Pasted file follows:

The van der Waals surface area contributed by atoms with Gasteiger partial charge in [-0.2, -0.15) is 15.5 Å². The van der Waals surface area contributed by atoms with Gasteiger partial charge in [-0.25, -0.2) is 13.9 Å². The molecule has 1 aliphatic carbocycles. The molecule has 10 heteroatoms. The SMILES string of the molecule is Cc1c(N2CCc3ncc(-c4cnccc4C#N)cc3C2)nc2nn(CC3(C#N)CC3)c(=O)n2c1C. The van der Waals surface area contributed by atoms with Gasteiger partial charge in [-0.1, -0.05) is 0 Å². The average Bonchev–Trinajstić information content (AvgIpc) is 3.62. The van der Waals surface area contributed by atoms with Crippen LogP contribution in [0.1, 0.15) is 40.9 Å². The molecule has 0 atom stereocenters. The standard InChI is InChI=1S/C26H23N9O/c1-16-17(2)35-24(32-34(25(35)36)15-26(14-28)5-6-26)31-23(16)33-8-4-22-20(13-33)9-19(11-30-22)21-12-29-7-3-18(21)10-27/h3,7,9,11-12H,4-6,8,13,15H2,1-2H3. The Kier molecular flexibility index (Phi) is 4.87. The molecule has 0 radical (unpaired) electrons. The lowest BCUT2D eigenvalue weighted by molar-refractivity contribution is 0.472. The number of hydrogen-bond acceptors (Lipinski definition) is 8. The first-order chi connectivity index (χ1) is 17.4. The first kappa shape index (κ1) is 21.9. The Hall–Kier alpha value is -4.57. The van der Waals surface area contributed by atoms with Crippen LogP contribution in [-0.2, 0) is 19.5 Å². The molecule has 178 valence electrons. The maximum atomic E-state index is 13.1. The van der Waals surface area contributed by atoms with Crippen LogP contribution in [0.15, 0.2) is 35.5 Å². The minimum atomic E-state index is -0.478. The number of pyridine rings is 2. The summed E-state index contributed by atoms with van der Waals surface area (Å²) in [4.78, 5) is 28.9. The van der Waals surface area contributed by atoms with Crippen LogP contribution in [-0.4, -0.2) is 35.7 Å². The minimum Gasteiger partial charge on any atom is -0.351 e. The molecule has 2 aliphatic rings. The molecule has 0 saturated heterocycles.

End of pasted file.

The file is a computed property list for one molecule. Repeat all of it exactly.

The van der Waals surface area contributed by atoms with Gasteiger partial charge in [-0.2, -0.15) is 15.5 Å². The van der Waals surface area contributed by atoms with Gasteiger partial charge in [-0.25, -0.2) is 13.9 Å². The molecule has 1 aliphatic carbocycles. The molecule has 10 heteroatoms. The SMILES string of the molecule is Cc1c(N2CCc3ncc(-c4cnccc4C#N)cc3C2)nc2nn(CC3(C#N)CC3)c(=O)n2c1C. The van der Waals surface area contributed by atoms with Gasteiger partial charge in [-0.1, -0.05) is 0 Å². The average Bonchev–Trinajstić information content (AvgIpc) is 3.62. The van der Waals surface area contributed by atoms with Crippen LogP contribution in [0.1, 0.15) is 40.9 Å². The molecule has 0 atom stereocenters. The standard InChI is InChI=1S/C26H23N9O/c1-16-17(2)35-24(32-34(25(35)36)15-26(14-28)5-6-26)31-23(16)33-8-4-22-20(13-33)9-19(11-30-22)21-12-29-7-3-18(21)10-27/h3,7,9,11-12H,4-6,8,13,15H2,1-2H3. The Kier molecular flexibility index (Phi) is 4.87. The molecule has 0 radical (unpaired) electrons. The lowest BCUT2D eigenvalue weighted by molar-refractivity contribution is 0.472. The number of hydrogen-bond acceptors (Lipinski definition) is 8. The first-order chi connectivity index (χ1) is 17.4. The first kappa shape index (κ1) is 21.9. The Hall–Kier alpha value is -4.57. The van der Waals surface area contributed by atoms with Crippen LogP contribution in [-0.2, 0) is 19.5 Å². The molecule has 178 valence electrons. The maximum atomic E-state index is 13.1. The van der Waals surface area contributed by atoms with Crippen LogP contribution in [0.15, 0.2) is 35.5 Å². The minimum atomic E-state index is -0.478. The number of pyridine rings is 2. The summed E-state index contributed by atoms with van der Waals surface area (Å²) in [4.78, 5) is 28.9. The van der Waals surface area contributed by atoms with Crippen LogP contribution in [-0.4, -0.2) is 35.7 Å². The minimum Gasteiger partial charge on any atom is -0.351 e. The molecule has 2 aliphatic rings. The molecule has 0 saturated heterocycles.